Tag Archives: Anna Kendrick

Mr. Right (2015) Movie Review By Darrin Gauthier

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Director: Paco Cabezas
Writer: Max Landis
Stars: Anna Kendrick, Sam Rockwell, Tim Roth

Plot: A girl falls for the “perfect” guy, who happens to have a very fatal flaw: he’s a hitman on the run from the crime cartels who employ him.
Running Time: 95 Minutes
IMDB Score: 6.3

Why I Watched It: Mostly for the cast and the trailer looked fun and a tad crazy.

Random Thoughts: I’m a huge fan of Sam Rockwell and now he’s just won the an Oscar and I hope he gets to do more as I think he’s very underrated but I will say he has to stop the dancing in almost every film it’s very out of place at times.

I like Anna Kendrick but I do find she’s now being typecast, she’s playing the same role over and over. It appears Hollywood sees her as cute/pretty but not beautiful so she gets the quirky roles, she seems to be cheated on a lot in films. She’s a good actress but needs to branch out a bit.

What I liked: Oddly Rockwell and Kendrick work well together and they do have some chemistry I think the big part is they both have very good comic timing and they play that off well. They’re both good here, Rockwell doesn’t have a whole lot to do he’s playing a hitman who now kills the people who hire him and he may be crazy. Rockwell runs with this cause he can play quirky like nobody’s business. One thing Rockwell always brings is this energy he’s always on, he can handle the humor and the violence very well.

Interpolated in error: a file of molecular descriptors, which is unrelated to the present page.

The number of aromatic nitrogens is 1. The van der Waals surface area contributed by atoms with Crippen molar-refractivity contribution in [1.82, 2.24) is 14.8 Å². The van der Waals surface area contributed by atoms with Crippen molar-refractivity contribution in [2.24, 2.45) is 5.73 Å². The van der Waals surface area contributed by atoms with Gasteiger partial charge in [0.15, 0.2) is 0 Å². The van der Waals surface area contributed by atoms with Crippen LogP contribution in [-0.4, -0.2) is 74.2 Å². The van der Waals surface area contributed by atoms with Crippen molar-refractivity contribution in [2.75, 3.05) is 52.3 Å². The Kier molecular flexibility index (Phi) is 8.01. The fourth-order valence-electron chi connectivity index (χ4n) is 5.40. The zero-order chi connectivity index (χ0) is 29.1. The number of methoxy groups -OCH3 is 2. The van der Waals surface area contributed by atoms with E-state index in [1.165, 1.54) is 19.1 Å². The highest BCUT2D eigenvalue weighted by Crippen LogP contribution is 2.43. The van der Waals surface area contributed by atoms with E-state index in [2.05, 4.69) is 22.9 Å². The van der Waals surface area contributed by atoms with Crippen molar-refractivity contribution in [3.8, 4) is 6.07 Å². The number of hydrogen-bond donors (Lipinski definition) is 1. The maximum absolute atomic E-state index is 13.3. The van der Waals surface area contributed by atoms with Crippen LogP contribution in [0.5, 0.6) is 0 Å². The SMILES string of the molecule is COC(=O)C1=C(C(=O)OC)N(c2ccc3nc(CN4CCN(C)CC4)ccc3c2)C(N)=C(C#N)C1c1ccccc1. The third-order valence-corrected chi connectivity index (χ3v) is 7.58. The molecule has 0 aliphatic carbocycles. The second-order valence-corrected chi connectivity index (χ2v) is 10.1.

The hook of this film is that it’s a quirky romantic comedy but thrown into an action plot and they do milk it pretty well Kendrick is kind of the anchor of the film cause she really carries the romantic comedy part and she does a good job of being naive and maybe also a little off, crazy I mean. The best parts of the film is when Rockwell and Kendrick are dating or just talking.

What I Didn’t Like: This is a mass up genre, black comedy but you add the romantic comedy to it as well and I do think tone is a problem, for the first half it’s quirky and fun but it gets darker and it gets pretty violent by the end. The had to do a huge shot out action finale and I think it hurt the tone of the film. The film tries to play it down the middle and it doesn’t completely work.

I was surprised how deep the supporting cast was and very disappointed that they weren’t used well. Tim Roth is fine and has a few moments but he’s wasted here, honestly you didn’t need him for this role except he’s about the same height as Rockwell. Mount is very miscast here and his character seems like most of his best scenes were cut. Eklund, Ransome and RZA were wasted in a subplot I don’t think they needed, but I will say I would watch them in a made for DVD action film. The funny thing is they had the cast to play it straight but making it a comedy hurt the overall flow of the film and really the plot. It’s one of those cases where the comedy hinders the action parts and the action parts break the flow of the humor the light tone they had going.

Final Thoughts: It’s a watchable movie and it made me smile a few times, the selling point is the cast and the film is lucky I’m huge fans of most of the cast.

Rating: 6/10

Table 19 (2017) Movie Review by Darrin Gauthier


Director: Jeffrey Blitz
Writers: Mark Duplass (story by), Jay Duplass (story by)
Stars: Anna Kendrick, Lisa Kudrow, Craig Robinson

Plot:  Eloise, having been relieved of maid of honour duties after being unceremoniously dumped by the best man via text, decides to attend the wedding anyway, only to find herself seated with five fellow unwanted guests at the dreaded Table 19.

Running Time: 87 Minutes

Rotten Tomatoes Score: Critics 26%    Audience 40%